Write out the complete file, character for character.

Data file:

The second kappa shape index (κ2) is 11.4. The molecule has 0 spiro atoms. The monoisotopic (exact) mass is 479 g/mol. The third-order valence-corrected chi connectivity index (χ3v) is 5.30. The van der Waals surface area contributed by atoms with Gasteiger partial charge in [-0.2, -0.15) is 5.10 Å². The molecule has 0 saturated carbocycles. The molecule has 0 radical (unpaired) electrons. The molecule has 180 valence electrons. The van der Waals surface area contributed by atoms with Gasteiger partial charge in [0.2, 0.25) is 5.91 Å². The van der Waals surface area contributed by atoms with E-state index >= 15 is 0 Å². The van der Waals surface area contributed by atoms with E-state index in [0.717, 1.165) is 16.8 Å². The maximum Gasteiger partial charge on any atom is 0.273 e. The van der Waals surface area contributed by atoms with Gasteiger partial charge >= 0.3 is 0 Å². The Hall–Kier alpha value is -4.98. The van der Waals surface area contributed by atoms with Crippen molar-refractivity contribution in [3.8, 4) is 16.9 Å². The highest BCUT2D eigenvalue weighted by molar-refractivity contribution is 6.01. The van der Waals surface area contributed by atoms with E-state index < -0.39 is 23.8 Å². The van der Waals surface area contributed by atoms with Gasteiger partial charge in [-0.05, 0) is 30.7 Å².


The second kappa shape index (κ2) is 11.4. The molecule has 0 spiro atoms. The monoisotopic (exact) mass is 479 g/mol. The third-order valence-corrected chi connectivity index (χ3v) is 5.30. The van der Waals surface area contributed by atoms with Gasteiger partial charge in [-0.2, -0.15) is 5.10 Å². The molecule has 0 saturated carbocycles. The molecule has 0 radical (unpaired) electrons. The molecule has 180 valence electrons. The van der Waals surface area contributed by atoms with Gasteiger partial charge in [0.2, 0.25) is 5.91 Å². The van der Waals surface area contributed by atoms with E-state index >= 15 is 0 Å². The van der Waals surface area contributed by atoms with E-state index in [0.717, 1.165) is 16.8 Å². The maximum Gasteiger partial charge on any atom is 0.273 e. The van der Waals surface area contributed by atoms with Gasteiger partial charge >= 0.3 is 0 Å². The Hall–Kier alpha value is -4.98. The van der Waals surface area contributed by atoms with Crippen molar-refractivity contribution in [3.8, 4) is 16.9 Å². The highest BCUT2D eigenvalue weighted by molar-refractivity contribution is 6.01. The van der Waals surface area contributed by atoms with E-state index < -0.39 is 23.8 Å². The van der Waals surface area contributed by atoms with Gasteiger partial charge in [-0.05, 0) is 30.7 Å².